HL: Our Bourbon and Rye will be released in late summer or fall of 2018. Once you've waited four years for a brown spirit to properly mature, we don't want to rush the last couple of months, so I don't know the exact date. We will be keeping about a third of our production back for further aging and older releases down the road as well. We believe in quality over just about anything else, and waiting for these whiskies to really come of age before we send them out into the world is a big deal to us. I will say, they're tasting mighty fine, and being patient is becoming increasingly difficult.
BB: Can you share the mash bill for your bourbons and whiskeys?
HL: Of course, we share our mash bills and processes regularly on our tours, and would be happy to. We are a pretty rye-centric Bourbon distillery, mostly because we all love that flavor profile, the spice and liveliness, and because we like a challenge—rye is such a tough grain to wrestle with, but we think it's worth the headaches. Our New Riff Bourbon mash bill is 65% Corn, 30% Rye and 5% Malted Barley. And our New Riff Rye Mash bill is 95% Rye and 5% Malted Rye.
BB: What can visitors expect on a tour?
HL: We offer free tours of the distillery six days a week and take visitors through the entire distillery and distillation process from grain silos to barrels. We also try and give a sneak peek of our event spaces, as long as they're not booked. Our tours guides are knowledgeable and passionate about Kentucky Bourbon and since we're a smaller Kentucky Distillery you really get a first-hand look at everything. Tours usually take an hour including a free tasting. We are currently under construction at our warehousing campus which is about two miles from the actual distillery. We're hoping to have tours and a tasting room up and operating there by early 2018.
BB: I know the distillery has a beautiful space that is available for weddings and special events. Has New Riff been a popular location for these events?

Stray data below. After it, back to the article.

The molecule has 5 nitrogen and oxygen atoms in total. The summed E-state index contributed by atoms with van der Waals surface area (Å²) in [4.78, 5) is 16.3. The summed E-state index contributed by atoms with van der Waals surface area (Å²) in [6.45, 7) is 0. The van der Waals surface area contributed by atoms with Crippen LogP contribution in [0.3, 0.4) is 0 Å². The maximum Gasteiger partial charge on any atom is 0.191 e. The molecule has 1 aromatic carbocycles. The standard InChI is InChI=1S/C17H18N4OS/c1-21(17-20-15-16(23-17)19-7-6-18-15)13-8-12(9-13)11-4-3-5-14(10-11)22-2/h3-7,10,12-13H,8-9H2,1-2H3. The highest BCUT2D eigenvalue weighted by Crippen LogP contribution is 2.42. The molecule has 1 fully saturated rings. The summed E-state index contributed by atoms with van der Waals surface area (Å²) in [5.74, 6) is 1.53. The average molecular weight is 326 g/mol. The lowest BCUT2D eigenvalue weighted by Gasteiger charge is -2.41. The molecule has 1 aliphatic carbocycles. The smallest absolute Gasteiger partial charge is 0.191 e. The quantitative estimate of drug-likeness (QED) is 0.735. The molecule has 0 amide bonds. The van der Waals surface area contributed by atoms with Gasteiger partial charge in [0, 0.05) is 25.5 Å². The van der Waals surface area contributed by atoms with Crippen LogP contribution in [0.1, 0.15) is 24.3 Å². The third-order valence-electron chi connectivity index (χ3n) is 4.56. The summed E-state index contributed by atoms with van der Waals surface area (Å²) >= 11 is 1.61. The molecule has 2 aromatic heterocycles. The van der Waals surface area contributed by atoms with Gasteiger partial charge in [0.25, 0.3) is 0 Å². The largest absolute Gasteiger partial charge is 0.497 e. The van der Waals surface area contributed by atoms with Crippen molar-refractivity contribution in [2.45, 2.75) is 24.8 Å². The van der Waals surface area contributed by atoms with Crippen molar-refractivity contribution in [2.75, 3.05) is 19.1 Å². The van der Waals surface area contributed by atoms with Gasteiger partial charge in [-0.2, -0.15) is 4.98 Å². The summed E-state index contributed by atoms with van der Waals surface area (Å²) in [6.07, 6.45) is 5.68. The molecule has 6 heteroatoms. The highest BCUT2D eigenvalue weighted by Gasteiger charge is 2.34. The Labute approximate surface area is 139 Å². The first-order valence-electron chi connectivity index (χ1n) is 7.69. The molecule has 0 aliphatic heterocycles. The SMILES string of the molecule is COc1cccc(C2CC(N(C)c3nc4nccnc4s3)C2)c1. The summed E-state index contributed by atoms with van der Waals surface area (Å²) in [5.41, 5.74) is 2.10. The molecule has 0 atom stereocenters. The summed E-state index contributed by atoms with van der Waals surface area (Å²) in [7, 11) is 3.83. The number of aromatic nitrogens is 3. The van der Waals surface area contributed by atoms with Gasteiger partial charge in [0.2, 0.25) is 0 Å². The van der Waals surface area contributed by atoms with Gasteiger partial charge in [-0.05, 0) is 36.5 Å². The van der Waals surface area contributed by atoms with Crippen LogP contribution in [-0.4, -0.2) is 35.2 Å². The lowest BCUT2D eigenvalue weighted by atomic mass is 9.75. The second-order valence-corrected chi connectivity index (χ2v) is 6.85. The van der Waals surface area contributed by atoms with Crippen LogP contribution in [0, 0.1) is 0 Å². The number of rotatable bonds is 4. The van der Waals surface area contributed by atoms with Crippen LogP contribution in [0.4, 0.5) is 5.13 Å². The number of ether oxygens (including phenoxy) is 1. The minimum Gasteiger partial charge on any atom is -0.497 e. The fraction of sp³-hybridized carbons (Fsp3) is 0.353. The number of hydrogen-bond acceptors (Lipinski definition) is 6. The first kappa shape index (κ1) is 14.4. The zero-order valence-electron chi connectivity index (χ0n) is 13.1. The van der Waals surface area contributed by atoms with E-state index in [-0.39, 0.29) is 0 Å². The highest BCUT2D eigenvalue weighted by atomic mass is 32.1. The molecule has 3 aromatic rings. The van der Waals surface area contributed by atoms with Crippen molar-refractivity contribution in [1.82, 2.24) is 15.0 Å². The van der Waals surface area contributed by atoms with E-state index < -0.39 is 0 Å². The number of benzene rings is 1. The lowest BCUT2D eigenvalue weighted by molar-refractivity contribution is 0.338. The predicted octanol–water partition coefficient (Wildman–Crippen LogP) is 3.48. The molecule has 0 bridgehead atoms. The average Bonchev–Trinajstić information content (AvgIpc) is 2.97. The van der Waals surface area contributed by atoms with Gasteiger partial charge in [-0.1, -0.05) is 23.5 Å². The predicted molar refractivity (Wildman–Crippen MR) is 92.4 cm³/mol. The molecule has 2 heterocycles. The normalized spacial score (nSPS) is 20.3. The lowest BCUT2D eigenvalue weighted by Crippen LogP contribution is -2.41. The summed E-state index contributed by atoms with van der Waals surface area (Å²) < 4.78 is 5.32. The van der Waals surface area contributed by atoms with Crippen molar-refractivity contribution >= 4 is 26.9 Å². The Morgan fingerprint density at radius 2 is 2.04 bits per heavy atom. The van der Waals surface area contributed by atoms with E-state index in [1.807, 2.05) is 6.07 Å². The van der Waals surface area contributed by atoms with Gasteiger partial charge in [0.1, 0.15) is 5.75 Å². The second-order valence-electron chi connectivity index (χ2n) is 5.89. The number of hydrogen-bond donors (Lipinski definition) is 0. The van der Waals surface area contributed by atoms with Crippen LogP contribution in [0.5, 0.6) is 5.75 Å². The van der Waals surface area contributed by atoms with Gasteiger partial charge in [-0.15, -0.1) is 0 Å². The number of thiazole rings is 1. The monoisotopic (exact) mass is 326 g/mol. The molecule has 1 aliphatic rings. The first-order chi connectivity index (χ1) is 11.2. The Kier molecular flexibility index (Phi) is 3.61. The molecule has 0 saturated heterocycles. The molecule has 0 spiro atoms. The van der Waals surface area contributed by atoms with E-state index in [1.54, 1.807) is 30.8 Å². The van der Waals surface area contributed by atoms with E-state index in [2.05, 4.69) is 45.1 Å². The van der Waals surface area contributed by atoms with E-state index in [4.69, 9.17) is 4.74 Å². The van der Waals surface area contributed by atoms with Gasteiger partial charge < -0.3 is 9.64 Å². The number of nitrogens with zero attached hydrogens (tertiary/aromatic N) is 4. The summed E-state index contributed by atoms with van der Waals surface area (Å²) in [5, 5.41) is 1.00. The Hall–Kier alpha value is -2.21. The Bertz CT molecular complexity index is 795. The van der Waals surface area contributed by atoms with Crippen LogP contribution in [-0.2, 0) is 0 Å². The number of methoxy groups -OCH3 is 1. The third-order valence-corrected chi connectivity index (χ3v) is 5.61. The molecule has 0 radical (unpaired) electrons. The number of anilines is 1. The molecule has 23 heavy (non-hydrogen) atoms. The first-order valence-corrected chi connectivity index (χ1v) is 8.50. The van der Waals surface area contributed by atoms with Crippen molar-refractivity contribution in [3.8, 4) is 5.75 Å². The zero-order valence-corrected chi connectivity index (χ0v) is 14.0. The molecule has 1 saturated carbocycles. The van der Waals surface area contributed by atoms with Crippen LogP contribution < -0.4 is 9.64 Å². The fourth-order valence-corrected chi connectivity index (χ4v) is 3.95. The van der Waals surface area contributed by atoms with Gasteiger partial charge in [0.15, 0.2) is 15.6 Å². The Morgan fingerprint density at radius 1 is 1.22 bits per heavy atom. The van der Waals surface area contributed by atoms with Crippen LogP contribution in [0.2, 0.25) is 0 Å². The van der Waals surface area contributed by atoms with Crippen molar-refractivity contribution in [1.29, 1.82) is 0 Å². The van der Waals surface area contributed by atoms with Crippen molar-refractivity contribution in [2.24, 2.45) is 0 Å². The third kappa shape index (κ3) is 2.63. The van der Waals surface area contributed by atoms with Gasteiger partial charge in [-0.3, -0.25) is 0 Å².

HL: Well, thank you. We think it's pretty nice. The Event Center has been a huge success for us—we thought it would be a hit, but it's even more successful than we imagined. Weddings, business meetings, community and non-profit events, trade shows—you name it, we've had them in the building. We believe the Event Center is a huge part of our marketing plan. A little over 30,000 people visited last year, and a majority were here for events. Hopefully they are associating a high quality positive experience with our brand. Maybe in a couple of years, they'll think "Hey I've been there, let's try their product."
BB: I know the distillery has a goal of becoming one of the great little distilleries in the world. What do you have to do to accomplish that?
HL: As I mentioned above, we find ourselves in a interesting middle ground between the heritage Bourbon distilleries and the wave of craft distilleries coming online. We believe what makes us different is our all-out commitment to quality. Our commitment to becoming one of the best small distilleries of the world means we don't cut corners in production (53 gallon barrels, well water drawn directly from an alluvial aquifer, all-copper Vendome stills, no chill-filtration in bottling), we are patient in the aging process, we hire, train and compensate our staff in a fair, competitive and kind manner, and most importantly that we remain independently owned. We do not want to compromise quality for profit, we want to preserve doing things the slow and careful way, the continuation of traditional drinkways. We'll never rival Jim Beam on price, or Corsair on experimental whiskeys, but we think we've found our niche doing things the right way for the right reasons.
BB: What is your favorite bourbon cocktail and how do you make it just right?
HL: My favorite cocktail is a solid Manhattan, made with a great vermouth, Angostura bitters, and a splash of cherry juice from the jar. Honestly, I usually make them with Rye instead of Bourbon, I like a little bite to go along with all that sweetness.